Rossbeigh Councillor Michael Cahill confronted a group of five people on his local beach after his much-loved family dog, Toby, was bundled into the boot of a car.
by Aidan O’Connor
The Fianna Fáil politician said he was standing about 100 yards away from his 10-year-old Pomeranian on his local beach last Monday morning when he saw the attempted abduction.
He approached the men in the car, whom he described to last Monday’s Council meeting as ‘big burly lads’.
“‘What’s wrong boss?’ they asked me,” Councillor Cahill said, “‘Don’t mind your boss,’ I said.”
What happened in Kerry this week
Councillor Michael Cahill had to confront a group of five ‘burly lads’ in a frightening encounter on his local beach in Rossbeigh as they attempted to abduct his much-loved family dog.
After the recent hot spell locals in Ballybunion have been left disgusted as visitors to the beach treated it like ‘a tip’ and dumped several trailer-loads of domestic waste on the usually clean and picturesque beach.
Thrillseekers Terry and Tomás Deane spend their time chasing whales and dolphins and on one morning last month they ‘hit the jackpot’ when they came ‘face to face’ with a pod of humpback whales feeding 15 miles off The Maharees coast.
Wren Day fashions would normally be expected to be seen in the streets of Dingle on Stephen’s Day but thanks to one local fashion designer the West Kerry Wren look will soon be finding new fans on the catwalk in London.
The tipping point
The LADIES Beach in Ballybunion was treated like ‘a tip’ at the weekend as visitors dumped several trailer-loads of domestic waste on the famous strand.
Thousands of visitors swarmed to the beach during the hot spell but locals were disgusted by the amount of litter they left behind.
After the visitors left, Council workers were forced to spend hours removing plastic bottles, cardboard packaging and various kinds of refuse, including soiled nappies, from the usually clean and picturesque beach and approach roads.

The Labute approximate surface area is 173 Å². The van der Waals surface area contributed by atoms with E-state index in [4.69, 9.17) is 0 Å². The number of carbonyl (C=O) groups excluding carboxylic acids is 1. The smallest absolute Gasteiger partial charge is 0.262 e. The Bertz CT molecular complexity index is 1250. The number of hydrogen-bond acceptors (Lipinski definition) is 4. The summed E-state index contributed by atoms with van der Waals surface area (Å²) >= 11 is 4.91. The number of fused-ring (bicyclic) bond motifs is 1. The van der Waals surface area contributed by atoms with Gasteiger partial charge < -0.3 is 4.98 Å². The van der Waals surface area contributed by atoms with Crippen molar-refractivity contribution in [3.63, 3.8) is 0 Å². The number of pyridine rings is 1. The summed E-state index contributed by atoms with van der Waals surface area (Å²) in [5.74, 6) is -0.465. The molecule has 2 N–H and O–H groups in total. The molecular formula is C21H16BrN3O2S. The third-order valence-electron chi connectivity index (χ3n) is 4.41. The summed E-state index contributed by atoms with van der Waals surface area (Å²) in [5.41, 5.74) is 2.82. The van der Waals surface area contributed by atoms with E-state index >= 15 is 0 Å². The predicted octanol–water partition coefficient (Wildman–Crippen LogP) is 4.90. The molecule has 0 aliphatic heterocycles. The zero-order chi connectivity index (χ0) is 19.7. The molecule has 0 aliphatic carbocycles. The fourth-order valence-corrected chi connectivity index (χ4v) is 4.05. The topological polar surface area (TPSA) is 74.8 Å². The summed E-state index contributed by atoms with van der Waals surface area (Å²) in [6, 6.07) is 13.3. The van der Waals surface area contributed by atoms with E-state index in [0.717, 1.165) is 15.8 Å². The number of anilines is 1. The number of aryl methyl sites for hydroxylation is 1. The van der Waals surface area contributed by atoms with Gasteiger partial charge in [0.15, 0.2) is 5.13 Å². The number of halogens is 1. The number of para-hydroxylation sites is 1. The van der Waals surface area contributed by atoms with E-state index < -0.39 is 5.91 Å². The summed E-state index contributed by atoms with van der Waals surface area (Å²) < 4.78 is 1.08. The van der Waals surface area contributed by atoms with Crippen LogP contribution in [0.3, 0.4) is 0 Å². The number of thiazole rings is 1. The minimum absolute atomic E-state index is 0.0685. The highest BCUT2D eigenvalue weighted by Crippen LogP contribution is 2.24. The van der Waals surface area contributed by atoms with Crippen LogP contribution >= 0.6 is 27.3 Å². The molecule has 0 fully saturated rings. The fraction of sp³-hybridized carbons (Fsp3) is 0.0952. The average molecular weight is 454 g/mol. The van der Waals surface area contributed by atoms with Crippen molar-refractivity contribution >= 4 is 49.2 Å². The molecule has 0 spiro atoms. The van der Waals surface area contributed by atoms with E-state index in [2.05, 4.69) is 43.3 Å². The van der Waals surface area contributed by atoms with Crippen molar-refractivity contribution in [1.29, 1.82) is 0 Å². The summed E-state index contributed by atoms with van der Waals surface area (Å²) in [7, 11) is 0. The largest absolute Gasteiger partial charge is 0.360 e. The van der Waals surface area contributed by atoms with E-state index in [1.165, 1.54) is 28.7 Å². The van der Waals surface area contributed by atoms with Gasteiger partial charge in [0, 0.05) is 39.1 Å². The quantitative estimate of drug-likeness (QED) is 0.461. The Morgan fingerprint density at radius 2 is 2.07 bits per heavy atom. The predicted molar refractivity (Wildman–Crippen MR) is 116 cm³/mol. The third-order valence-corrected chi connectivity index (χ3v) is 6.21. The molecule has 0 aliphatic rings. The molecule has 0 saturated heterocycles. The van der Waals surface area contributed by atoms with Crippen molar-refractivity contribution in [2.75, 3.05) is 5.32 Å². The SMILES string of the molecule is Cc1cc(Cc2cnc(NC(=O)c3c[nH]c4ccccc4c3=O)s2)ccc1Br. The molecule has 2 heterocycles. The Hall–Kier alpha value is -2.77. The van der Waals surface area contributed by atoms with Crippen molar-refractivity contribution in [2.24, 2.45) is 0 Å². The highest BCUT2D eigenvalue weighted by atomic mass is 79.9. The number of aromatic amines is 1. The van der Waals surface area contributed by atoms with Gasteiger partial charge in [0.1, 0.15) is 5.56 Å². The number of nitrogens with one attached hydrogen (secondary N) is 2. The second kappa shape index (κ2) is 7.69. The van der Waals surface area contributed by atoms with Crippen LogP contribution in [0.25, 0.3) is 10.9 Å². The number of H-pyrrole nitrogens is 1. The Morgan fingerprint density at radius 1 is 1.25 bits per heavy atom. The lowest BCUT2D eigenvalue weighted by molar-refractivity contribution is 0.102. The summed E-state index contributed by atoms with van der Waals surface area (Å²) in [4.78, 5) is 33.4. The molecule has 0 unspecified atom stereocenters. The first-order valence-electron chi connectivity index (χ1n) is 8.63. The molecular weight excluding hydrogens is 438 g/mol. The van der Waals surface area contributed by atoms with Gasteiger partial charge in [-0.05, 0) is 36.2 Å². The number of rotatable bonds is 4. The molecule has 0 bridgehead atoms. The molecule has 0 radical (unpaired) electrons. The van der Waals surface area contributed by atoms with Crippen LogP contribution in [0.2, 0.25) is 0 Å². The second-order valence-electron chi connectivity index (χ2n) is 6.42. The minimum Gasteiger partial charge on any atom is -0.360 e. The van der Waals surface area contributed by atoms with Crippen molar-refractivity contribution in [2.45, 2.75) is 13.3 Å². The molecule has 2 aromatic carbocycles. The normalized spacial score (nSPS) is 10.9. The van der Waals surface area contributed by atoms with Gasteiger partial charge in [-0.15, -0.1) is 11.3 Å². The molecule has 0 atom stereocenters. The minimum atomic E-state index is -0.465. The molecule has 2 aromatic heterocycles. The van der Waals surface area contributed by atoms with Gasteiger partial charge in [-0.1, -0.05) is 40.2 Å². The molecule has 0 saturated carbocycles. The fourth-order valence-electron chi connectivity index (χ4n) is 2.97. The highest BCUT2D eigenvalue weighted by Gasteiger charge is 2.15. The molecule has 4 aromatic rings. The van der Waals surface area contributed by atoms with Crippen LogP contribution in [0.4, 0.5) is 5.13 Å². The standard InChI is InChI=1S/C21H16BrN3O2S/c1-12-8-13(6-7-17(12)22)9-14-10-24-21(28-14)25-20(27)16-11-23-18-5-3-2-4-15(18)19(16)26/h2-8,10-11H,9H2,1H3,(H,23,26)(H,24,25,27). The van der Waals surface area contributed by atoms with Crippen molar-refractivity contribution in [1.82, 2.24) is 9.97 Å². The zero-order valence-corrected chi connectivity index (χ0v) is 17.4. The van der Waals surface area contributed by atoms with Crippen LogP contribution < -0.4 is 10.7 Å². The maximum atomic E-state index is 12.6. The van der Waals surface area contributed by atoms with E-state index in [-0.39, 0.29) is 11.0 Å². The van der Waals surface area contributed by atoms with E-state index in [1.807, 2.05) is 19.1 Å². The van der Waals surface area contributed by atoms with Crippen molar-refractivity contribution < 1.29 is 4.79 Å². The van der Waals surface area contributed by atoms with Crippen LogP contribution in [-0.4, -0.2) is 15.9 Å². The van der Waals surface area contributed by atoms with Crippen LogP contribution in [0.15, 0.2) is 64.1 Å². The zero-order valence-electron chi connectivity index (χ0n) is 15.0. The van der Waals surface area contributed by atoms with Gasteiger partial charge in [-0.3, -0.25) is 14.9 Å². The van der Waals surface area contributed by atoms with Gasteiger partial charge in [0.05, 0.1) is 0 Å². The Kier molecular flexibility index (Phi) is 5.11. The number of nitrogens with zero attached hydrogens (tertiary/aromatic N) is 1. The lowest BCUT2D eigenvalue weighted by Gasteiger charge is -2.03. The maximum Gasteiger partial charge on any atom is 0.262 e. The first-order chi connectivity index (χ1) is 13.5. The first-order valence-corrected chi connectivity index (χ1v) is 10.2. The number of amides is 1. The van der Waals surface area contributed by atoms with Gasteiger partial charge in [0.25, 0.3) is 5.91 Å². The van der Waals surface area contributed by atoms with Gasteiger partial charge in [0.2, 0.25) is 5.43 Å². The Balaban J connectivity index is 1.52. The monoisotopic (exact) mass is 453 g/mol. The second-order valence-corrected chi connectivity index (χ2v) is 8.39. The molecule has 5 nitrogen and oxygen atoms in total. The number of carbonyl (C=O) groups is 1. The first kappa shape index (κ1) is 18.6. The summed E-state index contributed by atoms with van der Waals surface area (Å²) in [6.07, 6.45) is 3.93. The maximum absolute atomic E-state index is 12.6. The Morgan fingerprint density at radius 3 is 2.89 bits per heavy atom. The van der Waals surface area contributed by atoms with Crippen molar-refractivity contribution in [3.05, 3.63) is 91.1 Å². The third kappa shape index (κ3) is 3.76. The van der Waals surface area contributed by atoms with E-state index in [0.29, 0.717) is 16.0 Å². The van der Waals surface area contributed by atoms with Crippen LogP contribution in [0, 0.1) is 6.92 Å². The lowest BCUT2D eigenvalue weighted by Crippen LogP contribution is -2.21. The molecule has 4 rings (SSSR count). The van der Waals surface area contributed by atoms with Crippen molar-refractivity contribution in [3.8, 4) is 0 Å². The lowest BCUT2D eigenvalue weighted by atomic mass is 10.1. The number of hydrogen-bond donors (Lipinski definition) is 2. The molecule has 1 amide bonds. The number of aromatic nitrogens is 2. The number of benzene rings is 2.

Several trailer-loads of rubbish were collected from the beach on Monday.
Spokesman for Kerry County Council Owen O’Shea said that the onus for this kind of behaviour must be on those who litter.
Whale of a time
A father and son from Camp were having a whale of a time off the Kerry coast - and captured the breathtaking moment on film.
Thrillseekers Terry and Tomás Deane spend their time chasing whales and dolphins and ‘hit the jackpot’ about 15 miles off The Maharees when they spotted a pod of humpback whales feeding.
The experienced pair came ‘face to face’ with the whales as their rib-boat floated nearby.
Dingle Wren inspires Roisín’s London fashion
The magic and chaos of the Wren Day in Dingle was paraded down the catwalk at London Graduate Fashion Week.
Roisín Ní Loingsigh from Dingle took a year out of Montessori teaching to explore a career in fashion design. After completing a course in Galway, she made the decision to apply to the Limerick School of Art and Design.
Five years later, Roisín has developed a promising career in fashion and was one of the few Irish designers to take part in London Graduate Fashion Week.
Her designs were based on the traditional Wren’s Day which takes place every year in Roisín’s hometown of Dingle on St Stephen’s Day.
Killarney filmmaker Damian O’Callaghan grew to know and love Brendan Grace better than most in recent yeas. The late comedian, who died last week, aged 68, worked with Damian on two recent movies, both filmed in Killarney, The Gift and Tradition. Here, Damian recalls his first meeting with the comedian he regards as the greatest of them all.
“Once upon a time, I had the great privilege of working in The Great Southern Hotel in Killarney. I secretly called it ‘the building where legends live’ because I always found that the people that crossed my path daily were amazing storytellers. Just like working as a jarvey.
Every day was a new adventure. I used to regularly make it my business to bump into the great Mossie Horgan for our regular chat at the door which always consisted of friendly banter. Kerry versus Cork on the football field being the normal topic of conversation – or how many Irish Presidents he met being another.
FINANCE MINISTER Paschal Donohoe said securing UNESCO World Heritage status for the Valentia Island transatlantic cable site was only a matter of time and the Government remained fully committed to the project.